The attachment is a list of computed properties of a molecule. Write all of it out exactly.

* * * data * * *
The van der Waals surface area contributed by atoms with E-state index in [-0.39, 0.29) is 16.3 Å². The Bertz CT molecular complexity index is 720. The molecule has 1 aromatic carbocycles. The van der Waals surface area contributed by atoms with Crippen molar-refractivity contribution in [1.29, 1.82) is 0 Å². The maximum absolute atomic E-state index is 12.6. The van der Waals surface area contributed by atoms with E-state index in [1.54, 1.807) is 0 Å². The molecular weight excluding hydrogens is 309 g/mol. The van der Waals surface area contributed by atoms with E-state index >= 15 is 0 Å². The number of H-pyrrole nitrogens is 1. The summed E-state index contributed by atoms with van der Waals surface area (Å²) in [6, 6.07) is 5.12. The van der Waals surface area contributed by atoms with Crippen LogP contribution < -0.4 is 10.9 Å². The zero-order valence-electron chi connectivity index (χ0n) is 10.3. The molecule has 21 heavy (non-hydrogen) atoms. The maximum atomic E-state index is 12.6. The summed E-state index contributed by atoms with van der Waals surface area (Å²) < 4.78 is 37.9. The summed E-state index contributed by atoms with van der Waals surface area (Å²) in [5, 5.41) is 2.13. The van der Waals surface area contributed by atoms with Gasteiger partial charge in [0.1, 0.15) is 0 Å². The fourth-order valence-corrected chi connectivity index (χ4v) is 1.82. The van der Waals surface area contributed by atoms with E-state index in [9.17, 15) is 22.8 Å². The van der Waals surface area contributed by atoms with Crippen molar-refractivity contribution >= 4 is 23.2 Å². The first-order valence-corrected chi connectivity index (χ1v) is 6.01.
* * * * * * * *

The van der Waals surface area contributed by atoms with E-state index in [-0.39, 0.29) is 16.3 Å². The Bertz CT molecular complexity index is 720. The molecule has 1 aromatic carbocycles. The van der Waals surface area contributed by atoms with Crippen molar-refractivity contribution in [1.29, 1.82) is 0 Å². The maximum absolute atomic E-state index is 12.6. The van der Waals surface area contributed by atoms with E-state index in [1.54, 1.807) is 0 Å². The molecular weight excluding hydrogens is 309 g/mol. The van der Waals surface area contributed by atoms with E-state index >= 15 is 0 Å². The number of H-pyrrole nitrogens is 1. The summed E-state index contributed by atoms with van der Waals surface area (Å²) in [6, 6.07) is 5.12. The van der Waals surface area contributed by atoms with Crippen LogP contribution < -0.4 is 10.9 Å². The zero-order valence-electron chi connectivity index (χ0n) is 10.3. The molecule has 21 heavy (non-hydrogen) atoms. The maximum atomic E-state index is 12.6. The summed E-state index contributed by atoms with van der Waals surface area (Å²) < 4.78 is 37.9. The summed E-state index contributed by atoms with van der Waals surface area (Å²) in [5, 5.41) is 2.13. The van der Waals surface area contributed by atoms with Gasteiger partial charge in [0.1, 0.15) is 0 Å². The fourth-order valence-corrected chi connectivity index (χ4v) is 1.82. The van der Waals surface area contributed by atoms with E-state index in [9.17, 15) is 22.8 Å². The van der Waals surface area contributed by atoms with Crippen molar-refractivity contribution >= 4 is 23.2 Å². The first-order valence-corrected chi connectivity index (χ1v) is 6.01.